Tips on Cataracts and Eye Floaters
June is Cataract Awareness Month. Did you know by the age of 80, more than half of all Americans either have a cataract or have had cataract surgery?
What happens when you have a cataract?
Cataracts are a clouding of the lens of the eye, which prevents the passage of light into the eye. Seeing with cataracts is like looking through a frosty or fogged window. Cataract sufferers may also experience sensitivity to light, see “halos” around lights, notice fading or yellowing colors or have double vision in one eye.
The solution to cataracts is cataract surgery, which requires a surgeon to remove the deteriorated lens and replace it with an artificial lens called an intraocular lens or IOL. There are over 3 million cataract surgeries performed in the US each year with each surgery lasting about 20 minutes. Recovery time is minimal and most people can resume normal activities fairly rapidly.
Diseases such as diabetes, lifestyle choices such as smoking, excessive alcohol use, and prolonged exposure to UV rays all can contribute to your chances of developing cataracts.
Did you know there are different types of cataracts?
- Secondary cataract. A side effect of the cataract surgery procedure affecting approximately 1/3 of the people who have had surgery is that cataract symptoms return. The side effect is called posterior capsule opacification, also known as a secondary cataract.
- Traumatic cataract. Cataracts can develop after an eye injury, sometimes years later.
- Congenital cataract. Some babies are born with cataracts or develop them in childhood, often in both eyes. These cataracts may be so small that they do not affect vision. If they do, the lenses may need to be removed.
- Radiation cataract. Cataracts can develop after exposure to some types of radiation.
Moving Spots Called Eye Floaters
Do you ever see moving spots that appear in your field of vision? They’re called eye floaters and could be especially noticeable when you look at something bright, such as white paper or a blue sky. As you age, often between the ages of 50 and 75, the vitreous and its millions of fine collagen fibers shrink and become shred-like. Shreds can accumulate in the vitreous that can cause a change in the amount of light that hits the retina — the light-sensitive tissue in the back of the eye. This change causes the symptoms of eye floaters.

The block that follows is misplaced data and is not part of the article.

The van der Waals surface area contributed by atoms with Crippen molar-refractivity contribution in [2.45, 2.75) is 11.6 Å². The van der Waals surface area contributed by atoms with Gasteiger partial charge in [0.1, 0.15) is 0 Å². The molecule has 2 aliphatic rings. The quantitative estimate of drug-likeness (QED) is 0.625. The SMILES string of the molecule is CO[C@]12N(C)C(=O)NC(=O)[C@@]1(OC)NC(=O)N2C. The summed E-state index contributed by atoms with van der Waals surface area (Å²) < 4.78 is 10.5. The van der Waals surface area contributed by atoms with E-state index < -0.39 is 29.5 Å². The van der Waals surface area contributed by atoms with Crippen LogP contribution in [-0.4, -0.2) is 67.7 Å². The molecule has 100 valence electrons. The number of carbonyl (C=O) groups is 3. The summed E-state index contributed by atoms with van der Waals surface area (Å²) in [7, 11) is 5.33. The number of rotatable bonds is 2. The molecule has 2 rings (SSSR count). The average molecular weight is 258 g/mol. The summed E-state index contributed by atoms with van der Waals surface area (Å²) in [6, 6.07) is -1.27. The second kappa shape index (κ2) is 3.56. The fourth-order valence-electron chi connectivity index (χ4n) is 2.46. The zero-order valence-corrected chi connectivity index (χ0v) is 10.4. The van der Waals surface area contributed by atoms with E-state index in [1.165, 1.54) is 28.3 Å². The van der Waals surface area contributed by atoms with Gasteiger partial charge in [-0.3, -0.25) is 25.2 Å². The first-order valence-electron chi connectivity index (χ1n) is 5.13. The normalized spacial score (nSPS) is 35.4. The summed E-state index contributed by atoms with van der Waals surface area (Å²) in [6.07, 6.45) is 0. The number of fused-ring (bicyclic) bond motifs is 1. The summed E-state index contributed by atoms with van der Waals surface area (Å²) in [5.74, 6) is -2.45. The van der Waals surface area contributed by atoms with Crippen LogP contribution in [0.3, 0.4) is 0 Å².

Eye floaters can be annoying, but they generally don’t interfere with your sight and can improve over time. These floaters come in many shapes such as black or gray dots, squiggly lines, threadlike strands, which can be knobby and semi-transparent, cobwebs, or ring shaped.
But sometimes eye floaters are a sign of a more serious condition as a result of a retinal detachment, retinal tear, or bleeding within the eye. You should seek immediate medical attention if you notice a sudden increase in the number of eye floaters or the floaters are accompanied by flashes of light or a loss of side vision.
Annual eye exams to include dilation can detect the onset of cataracts, eye floaters, as well as other types of eye disease. These preventive measures, along with healthy eating will help to maintain overall eye health. Call 724-444-6767 or 724-226-4444 to schedule your exam today!
About Bissell Eye Care: John D. Bissell, OD owns and operates Bissell Eye Care servicing Northern Pittsburgh and Alle-Kiski Valley regions. With two locations to treat patients, we offer evening and Saturday appointments. Bissell Eye Care provides comprehensive eye examinations for the entire family beginning as early as 6 months, ocular disease detection and treatment, eyeglasses, sunglasses, activewear, contact lenses, and low vision examinations for those with significant vision loss. We accept most types of vision and health insurance plans. For more information, visit bisselleyecare.com or call our Bakerstown Office at 724-443-6767 or Natrona Heights office at 724-226-0444.